The actress Claude Degliame addresses the public. She plays an author who, years after the death of her father, finally finds the words to tell him the strength of her love. "And, as in so many families, we talk about politics to silence our affection. The father is a soldier from the colonial wars, pied-noir, reactionary, as they say. But this father is gentle and modest, he is terribly lively, funny and joyful. (...) Literature, like music, draws up another heritage, a genealogy where love can finally be expressed. By interweaving these snippets of memories, songs and texts, Claudine Galea also makes one feel the work of writing. The show is  the dream of an author in the process of writing. We are invited into the theater of his thoughts..." Jean-Michel Rabeux.

I really liked A feeling of life! 

First thanks to the actors Claude Degliame and Nicolas Martel; they were amazing. My teachers had previously told me about the asset of Claude Degliame who has an incredible voice that she can modify at will. I realized the veracity of what my teachers said. And she plays very well on top of that. And Nicolas Martel, what talent! I have the impression that he knows how to do everything: he plays very well, he sings, he plays the guitar... (I must admit that I am a little jealous of him).

    Secondly, I liked the decor which was quite simple leaving the story and the message to fill the empty space.  

    Thirdly for the messages delivered; for me the play had two different but very intrinsically linked themes which are “prejudice” and “difference”. 

Prejudices because while his father was a "soldier of the colonial wars, pied-noir, réac", this father was  "sweet, funny, joyful..." and apparently the source of inspiration for this work by Claudine Galéa. The message we can draw from this is that we should not rely on the appearance, prejudices or even the difference of a person in relation to oneself to put them in a box.

The difference because she says she wants to put herself in someone else's shoes to be able to understand them. For me it is an important notion of living together; to be able to understand each other, you have to be able to put yourself in the place of the other. And the fact that they are of different sexes is not a negligible detail for me, “a woman can wear a man's jeans”, so we can understand that we are equal. We can therefore draw the message that "anyone can put themselves in the shoes of the other" to be able to better understand it and we are able to do so because we are all equal, regardless of prejudices

    After the performance, we had the honor of having a chat with the director of the play, Jean-Michel Rabeux. A very simple, humble and very wise man. He answered all our questions very clearly and without taking us high (I must admit that at that moment I felt a bit like a VIP).

I really have very good memories of this show and I thank my teachers Madame Vlavianou and Madame Mériaux for organizing it for us.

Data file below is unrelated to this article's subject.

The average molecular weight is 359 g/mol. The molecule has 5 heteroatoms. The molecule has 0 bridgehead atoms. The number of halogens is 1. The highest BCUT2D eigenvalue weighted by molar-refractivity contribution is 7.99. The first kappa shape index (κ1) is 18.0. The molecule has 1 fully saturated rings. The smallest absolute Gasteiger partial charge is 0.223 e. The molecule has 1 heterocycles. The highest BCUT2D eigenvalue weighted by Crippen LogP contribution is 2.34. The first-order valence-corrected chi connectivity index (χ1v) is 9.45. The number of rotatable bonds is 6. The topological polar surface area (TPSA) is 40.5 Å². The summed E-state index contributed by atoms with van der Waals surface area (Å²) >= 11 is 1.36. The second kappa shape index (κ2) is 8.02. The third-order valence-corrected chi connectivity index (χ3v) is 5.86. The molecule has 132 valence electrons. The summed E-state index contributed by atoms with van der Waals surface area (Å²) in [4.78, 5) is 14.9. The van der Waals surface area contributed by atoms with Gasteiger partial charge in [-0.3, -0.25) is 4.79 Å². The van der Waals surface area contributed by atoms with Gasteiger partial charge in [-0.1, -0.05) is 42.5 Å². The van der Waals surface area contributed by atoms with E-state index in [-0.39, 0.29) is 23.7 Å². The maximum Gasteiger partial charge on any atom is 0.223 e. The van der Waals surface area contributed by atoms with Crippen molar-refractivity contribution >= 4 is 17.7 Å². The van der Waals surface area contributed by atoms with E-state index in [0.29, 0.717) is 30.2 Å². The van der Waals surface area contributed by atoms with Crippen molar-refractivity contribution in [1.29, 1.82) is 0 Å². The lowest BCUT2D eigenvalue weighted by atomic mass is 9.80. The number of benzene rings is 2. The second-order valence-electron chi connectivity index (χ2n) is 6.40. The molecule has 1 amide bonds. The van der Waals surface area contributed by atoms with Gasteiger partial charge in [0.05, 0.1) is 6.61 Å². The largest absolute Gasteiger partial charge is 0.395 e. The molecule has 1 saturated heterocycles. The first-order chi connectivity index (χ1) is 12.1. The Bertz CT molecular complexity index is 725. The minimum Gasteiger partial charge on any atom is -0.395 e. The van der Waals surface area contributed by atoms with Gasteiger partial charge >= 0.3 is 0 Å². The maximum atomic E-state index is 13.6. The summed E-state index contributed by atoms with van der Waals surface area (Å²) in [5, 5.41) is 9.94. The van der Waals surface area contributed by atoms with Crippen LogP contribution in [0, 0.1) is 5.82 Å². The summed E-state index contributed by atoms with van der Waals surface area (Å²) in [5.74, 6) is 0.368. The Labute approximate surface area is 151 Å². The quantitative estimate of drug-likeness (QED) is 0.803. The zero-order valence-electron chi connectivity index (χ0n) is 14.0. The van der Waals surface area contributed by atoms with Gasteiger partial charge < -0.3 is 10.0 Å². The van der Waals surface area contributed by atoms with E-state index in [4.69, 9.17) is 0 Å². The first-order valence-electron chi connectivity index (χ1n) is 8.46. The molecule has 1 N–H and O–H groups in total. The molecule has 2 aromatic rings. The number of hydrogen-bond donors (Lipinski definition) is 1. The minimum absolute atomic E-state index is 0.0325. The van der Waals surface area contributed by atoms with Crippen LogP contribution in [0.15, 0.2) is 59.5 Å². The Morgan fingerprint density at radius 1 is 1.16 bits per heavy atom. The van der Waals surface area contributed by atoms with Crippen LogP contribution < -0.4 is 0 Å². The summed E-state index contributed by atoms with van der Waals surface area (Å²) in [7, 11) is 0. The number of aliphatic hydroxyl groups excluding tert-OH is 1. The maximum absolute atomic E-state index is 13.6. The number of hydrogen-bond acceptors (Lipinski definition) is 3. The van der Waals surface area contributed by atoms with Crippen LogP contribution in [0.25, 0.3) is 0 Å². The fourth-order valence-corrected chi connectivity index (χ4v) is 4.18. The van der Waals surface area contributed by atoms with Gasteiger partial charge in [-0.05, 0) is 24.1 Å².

Livan Essoumba, Louise Michel high school, Bobigny

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 “Dance Delhi, a piece that finds happiness in misfortune”

    My comrades in first and final theater specialty and I went to see Danse Delhi at the Gérard Philipe Theater in Saint-Denis on October 22, 2021 at 8 p.m. Danse Delhi is a work "in seven pieces" written by Ivan Viripaev and directed by Gaëlle Hermant.  

    This play takes place in a small hospital ward reserved for families, where six people meet: a nurse, Andrei, his wife Olga, his lover Catherine, a dancer, his mother, suffering from cancer and a former dancer, and a elderly woman, classical dance critic. The 7 pieces represent different variations of one and the same piece, of one and the same narrative which has as its theme the story of the "Delhi dance".  

    As said before, I went to see this play with my classmates; we took the tram because the theater is located on a direct line. The theater was familiar to me because  I had already gone there with my comrades to see another play. However, the location of the theater still surprises me. Indeed, the theater is located in Seine-Saint-Denis, so I thought I would land in front of a fairly dilapidated theater in poor condition, but no, the theater is very clean and the welcome very warm: it's a bit cliché, but it's the truth ! The people who attended the play were mostly older but I saw a few young people. The setup was frontal and the stage was small and quite odd as the faux plexiglass walls on the stage were simple panes of different colors. In the middle, there was the hospital room, and on the garden side, the room opened onto a corridor from which the nurse entered and left. 

When one of the characters, Catherine, traveled to India, she would have seen all the misery in the world in a market. To share the pain of this place, she would have burned herself with a piece of white-hot iron and would then have invented her dance, the Delhi dance. This sentence will also be a common thread in the play and will be repeated in the “7 scenes” of the play. In these different variations, we learn of the death of one of the six characters, the deceased character varying according to the situation. These variations allow us, as they unfold, to better understand the characters and their stories. Personally, I find that these 7 variations are necessary because the story itself is a bit complex because it is replayed constantly.